Colleagues recall work of education research pioneer Klausmeier

Herbert J. Klausmeier, a UW-Madison professor emeritus of educational psychology who played the leading role in founding the Wisconsin Center for Education Research, passed away on May 20 at the age of 98.

After earning a Doctor of Education degree from Stanford University in 1949, Klausmeier started his academic career at the University of Northern Colorado in 1949 before arriving on the UW-Madison campus in 1952, where he would establish himself as a leader in research-based education improvement over the next three-plus decades.

At UW-Madison, Klausmeier focused his research on classroom learning and taught undergraduate and graduate courses in educational psychology. He also was the advisor of graduate students, 35 of whom earned a Ph.D.

His early research focused on identifying differences in the physical, mental and other characteristics of children. Later research centered on learning concepts in mathematics and other subjects. This research led to his formulation of a seminal theory of concept learning and a closely related strategy for teaching concepts.

It was early in the 1960s when Klausmeier prepared a proposal that led to the establishment of the Wisconsin Center for Education Research (WCER). It began operating in September 1964, with a staff of eight UW faculty members, 19 graduate student research assistants, and a few clerical personnel. It was one of the first three university-based education research centers in the world and its initial mission was to improve elementary education, before later expanding to include secondary education. From those beginnings 50 years ago, WCER has gone on to establish itself as one of the largest and most productive university-based education research centers in the world. Today, WCER features annual expenditures of more than $55 million and employs nearly 500 people.

Klausmeier served as WCER’s co-director for research from 1964-68 and as director until 1972, when he retired to devote more time to non-administrative duties.

“When I was a scared, young assistant professor, Herb would take the time to let me know that my intervention studies were important,” says Robert Enright, a UW-Madison professor of educational psychology who has pioneered the study of forgiveness. “His encouragement meant the world to me.”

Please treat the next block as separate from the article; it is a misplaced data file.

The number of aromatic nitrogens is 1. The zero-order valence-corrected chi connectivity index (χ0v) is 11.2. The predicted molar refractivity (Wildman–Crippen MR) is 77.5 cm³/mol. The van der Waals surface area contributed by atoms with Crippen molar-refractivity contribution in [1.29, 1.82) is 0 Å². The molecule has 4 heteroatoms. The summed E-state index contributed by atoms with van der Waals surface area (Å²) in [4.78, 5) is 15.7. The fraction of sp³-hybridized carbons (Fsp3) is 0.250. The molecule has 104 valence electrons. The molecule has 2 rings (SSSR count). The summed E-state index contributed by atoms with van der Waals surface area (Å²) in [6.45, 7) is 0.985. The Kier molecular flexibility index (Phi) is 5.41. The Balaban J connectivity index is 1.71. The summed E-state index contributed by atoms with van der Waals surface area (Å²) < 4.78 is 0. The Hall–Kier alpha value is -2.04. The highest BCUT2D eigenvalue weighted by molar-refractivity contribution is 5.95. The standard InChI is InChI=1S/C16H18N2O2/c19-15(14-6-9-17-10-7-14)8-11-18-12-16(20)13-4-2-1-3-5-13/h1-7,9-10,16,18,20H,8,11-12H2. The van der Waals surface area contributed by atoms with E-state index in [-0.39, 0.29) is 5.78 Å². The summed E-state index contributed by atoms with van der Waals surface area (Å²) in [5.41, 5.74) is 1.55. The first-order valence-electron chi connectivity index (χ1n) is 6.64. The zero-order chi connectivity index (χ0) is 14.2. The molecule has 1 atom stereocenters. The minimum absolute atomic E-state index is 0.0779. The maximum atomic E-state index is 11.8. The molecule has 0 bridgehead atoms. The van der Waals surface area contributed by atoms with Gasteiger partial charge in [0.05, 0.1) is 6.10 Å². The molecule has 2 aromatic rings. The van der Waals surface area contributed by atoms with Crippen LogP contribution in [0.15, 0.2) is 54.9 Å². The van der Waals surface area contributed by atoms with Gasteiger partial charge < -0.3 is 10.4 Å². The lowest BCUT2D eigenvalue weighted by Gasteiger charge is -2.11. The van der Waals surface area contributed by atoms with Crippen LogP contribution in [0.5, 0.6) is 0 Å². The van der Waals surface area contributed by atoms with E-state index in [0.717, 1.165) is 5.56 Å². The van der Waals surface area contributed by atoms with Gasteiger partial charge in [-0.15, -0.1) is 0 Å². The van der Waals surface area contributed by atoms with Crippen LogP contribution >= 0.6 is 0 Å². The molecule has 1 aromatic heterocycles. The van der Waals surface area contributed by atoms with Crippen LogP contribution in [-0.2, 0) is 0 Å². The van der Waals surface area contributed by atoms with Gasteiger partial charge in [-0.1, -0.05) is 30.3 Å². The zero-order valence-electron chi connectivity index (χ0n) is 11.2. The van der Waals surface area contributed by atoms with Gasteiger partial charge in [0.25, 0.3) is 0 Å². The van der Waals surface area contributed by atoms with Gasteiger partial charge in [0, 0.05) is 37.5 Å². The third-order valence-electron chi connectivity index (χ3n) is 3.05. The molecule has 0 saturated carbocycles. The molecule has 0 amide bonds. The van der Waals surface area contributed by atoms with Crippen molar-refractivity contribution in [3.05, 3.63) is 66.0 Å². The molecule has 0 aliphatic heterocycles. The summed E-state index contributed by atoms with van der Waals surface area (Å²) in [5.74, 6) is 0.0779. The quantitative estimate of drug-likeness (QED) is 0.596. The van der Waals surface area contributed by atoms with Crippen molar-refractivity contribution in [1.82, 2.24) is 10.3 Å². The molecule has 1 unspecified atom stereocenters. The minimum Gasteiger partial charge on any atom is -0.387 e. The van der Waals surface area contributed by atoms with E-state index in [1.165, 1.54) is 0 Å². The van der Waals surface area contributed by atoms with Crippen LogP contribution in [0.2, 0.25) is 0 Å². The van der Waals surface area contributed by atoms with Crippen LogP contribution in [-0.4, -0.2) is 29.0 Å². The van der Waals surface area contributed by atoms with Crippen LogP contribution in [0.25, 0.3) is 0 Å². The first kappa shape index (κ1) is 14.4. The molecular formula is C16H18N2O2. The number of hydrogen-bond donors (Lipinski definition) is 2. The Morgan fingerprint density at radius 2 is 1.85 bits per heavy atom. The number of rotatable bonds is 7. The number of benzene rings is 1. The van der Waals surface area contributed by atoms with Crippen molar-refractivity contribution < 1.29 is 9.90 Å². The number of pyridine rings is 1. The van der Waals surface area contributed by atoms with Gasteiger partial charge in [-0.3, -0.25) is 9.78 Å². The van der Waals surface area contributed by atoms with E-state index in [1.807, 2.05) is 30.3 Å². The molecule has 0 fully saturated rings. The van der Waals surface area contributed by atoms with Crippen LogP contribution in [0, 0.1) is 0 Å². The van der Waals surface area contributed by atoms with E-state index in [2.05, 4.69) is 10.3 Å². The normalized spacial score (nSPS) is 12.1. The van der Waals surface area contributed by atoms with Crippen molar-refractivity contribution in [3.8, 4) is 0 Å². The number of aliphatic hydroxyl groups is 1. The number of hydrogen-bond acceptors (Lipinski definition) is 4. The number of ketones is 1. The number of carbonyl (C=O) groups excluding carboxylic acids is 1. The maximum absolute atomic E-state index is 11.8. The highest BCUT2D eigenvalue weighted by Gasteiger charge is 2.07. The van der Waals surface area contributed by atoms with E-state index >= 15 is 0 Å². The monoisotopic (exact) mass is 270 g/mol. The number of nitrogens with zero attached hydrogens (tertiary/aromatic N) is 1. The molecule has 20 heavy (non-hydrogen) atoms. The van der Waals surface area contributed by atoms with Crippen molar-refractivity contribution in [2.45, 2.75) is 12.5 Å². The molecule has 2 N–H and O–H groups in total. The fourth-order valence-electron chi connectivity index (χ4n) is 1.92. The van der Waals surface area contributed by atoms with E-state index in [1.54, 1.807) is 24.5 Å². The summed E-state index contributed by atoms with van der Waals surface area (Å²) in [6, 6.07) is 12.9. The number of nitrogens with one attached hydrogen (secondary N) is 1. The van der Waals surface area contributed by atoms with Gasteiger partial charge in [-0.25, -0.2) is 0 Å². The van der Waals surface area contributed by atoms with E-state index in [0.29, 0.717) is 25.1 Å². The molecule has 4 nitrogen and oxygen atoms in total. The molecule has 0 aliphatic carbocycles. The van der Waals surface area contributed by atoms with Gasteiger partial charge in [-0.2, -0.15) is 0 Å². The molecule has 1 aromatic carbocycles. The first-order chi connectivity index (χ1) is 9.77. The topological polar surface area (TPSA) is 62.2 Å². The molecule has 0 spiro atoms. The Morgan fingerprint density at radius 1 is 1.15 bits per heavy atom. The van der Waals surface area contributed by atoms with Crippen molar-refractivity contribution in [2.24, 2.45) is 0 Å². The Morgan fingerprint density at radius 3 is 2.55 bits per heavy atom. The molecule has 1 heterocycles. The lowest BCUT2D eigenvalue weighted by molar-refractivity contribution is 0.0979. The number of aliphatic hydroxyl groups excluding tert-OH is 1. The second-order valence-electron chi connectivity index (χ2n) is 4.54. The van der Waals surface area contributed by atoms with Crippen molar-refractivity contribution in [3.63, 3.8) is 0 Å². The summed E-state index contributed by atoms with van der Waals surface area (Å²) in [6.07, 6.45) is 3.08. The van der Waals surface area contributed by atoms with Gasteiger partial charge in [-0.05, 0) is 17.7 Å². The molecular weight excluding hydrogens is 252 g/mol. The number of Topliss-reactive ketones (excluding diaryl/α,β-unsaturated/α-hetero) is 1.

In 1968, Klausmeier led a successful effort through the U.S. Office of Education to provide funds for constructing a 13-story building to house WCER on the UW-Madison campus. The Educational Sciences building, located at 1025 W. Johnson St., opened in 1972 and contributed significantly to both the permanence of the Center at the university and to the continuation of the federal program of university-based education research centers. Klausmeier worked at UW-Madison until 1986.

“In 1972 I was hired as an assistant professor of educational psychology and was given a tour of the Educational Sciences building, which was still under construction at the time,” says UW-Madison Professor Emeritus Michael Subkoviak. “The person giving the tour mentioned that this was the ‘house that Klausmeier built’ because Herb had written the grant which secured federal funding to construct Educational Sciences. I was thus impressed with Herb from that very moment for the many significant things he accomplished during his life.”

Klausmeier and his WCER colleagues invented Individually Guided Education (IGE), an alternative to traditional schooling. It achieved good results in the late 1960s in terms of student achievement and teacher morale, and thereafter was implemented widely. In 1974-75 there were some 3,000 IGE schools in 37 states.

“I was involved in a project directed by Tom Romberg to evaluate the effectiveness of curriculum materials designed to fit with Individually Guided Education, Developing Mathematics Project (DMP) and the Wisconsin Reading Design (WRD),” says WCER Scientist Norman Webb. “These curricula materials were designed in modules or pieces that would allow a teacher to use them flexibly with students according to their needs. We collected data at the McFarland Elementary School that was designed as an open classroom space that was advanced by IGE. That school used all of the curricula designed for IGE and was considered the ideal of the model.”

Klausmeier reported his school improvement and research activities in 10 books, 33 chapters of edited books, and many journal articles.

Klausmeier is survived by his wife of 67 years, Iyla Johnson Klausmeier, a daughter, Connie Klausmeier Hutchinson and her husband, Marshall L. Hutchinson, and four grandchildren.

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